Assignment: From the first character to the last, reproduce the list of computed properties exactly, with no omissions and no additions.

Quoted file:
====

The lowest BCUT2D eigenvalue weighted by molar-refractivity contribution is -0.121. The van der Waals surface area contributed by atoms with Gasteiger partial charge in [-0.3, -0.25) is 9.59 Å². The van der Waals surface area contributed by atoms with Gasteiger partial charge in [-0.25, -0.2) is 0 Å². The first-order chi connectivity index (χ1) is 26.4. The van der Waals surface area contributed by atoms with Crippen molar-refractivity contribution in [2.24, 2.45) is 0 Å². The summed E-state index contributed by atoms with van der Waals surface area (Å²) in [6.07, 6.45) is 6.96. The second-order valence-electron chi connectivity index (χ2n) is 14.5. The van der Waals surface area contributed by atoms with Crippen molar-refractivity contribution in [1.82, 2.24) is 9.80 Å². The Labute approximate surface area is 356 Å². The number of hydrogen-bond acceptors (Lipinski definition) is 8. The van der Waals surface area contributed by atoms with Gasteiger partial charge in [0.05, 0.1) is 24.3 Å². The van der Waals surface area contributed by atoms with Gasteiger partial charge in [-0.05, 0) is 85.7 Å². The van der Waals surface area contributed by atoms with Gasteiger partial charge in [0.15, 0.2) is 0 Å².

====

The lowest BCUT2D eigenvalue weighted by molar-refractivity contribution is -0.121. The van der Waals surface area contributed by atoms with Gasteiger partial charge in [-0.3, -0.25) is 9.59 Å². The van der Waals surface area contributed by atoms with Gasteiger partial charge in [-0.25, -0.2) is 0 Å². The first-order chi connectivity index (χ1) is 26.4. The van der Waals surface area contributed by atoms with Crippen molar-refractivity contribution in [2.24, 2.45) is 0 Å². The summed E-state index contributed by atoms with van der Waals surface area (Å²) in [6.07, 6.45) is 6.96. The second-order valence-electron chi connectivity index (χ2n) is 14.5. The van der Waals surface area contributed by atoms with Crippen molar-refractivity contribution in [1.82, 2.24) is 9.80 Å². The Labute approximate surface area is 356 Å². The number of hydrogen-bond acceptors (Lipinski definition) is 8. The van der Waals surface area contributed by atoms with Gasteiger partial charge in [0.05, 0.1) is 24.3 Å². The van der Waals surface area contributed by atoms with Gasteiger partial charge in [-0.05, 0) is 85.7 Å². The van der Waals surface area contributed by atoms with Gasteiger partial charge in [0.15, 0.2) is 0 Å².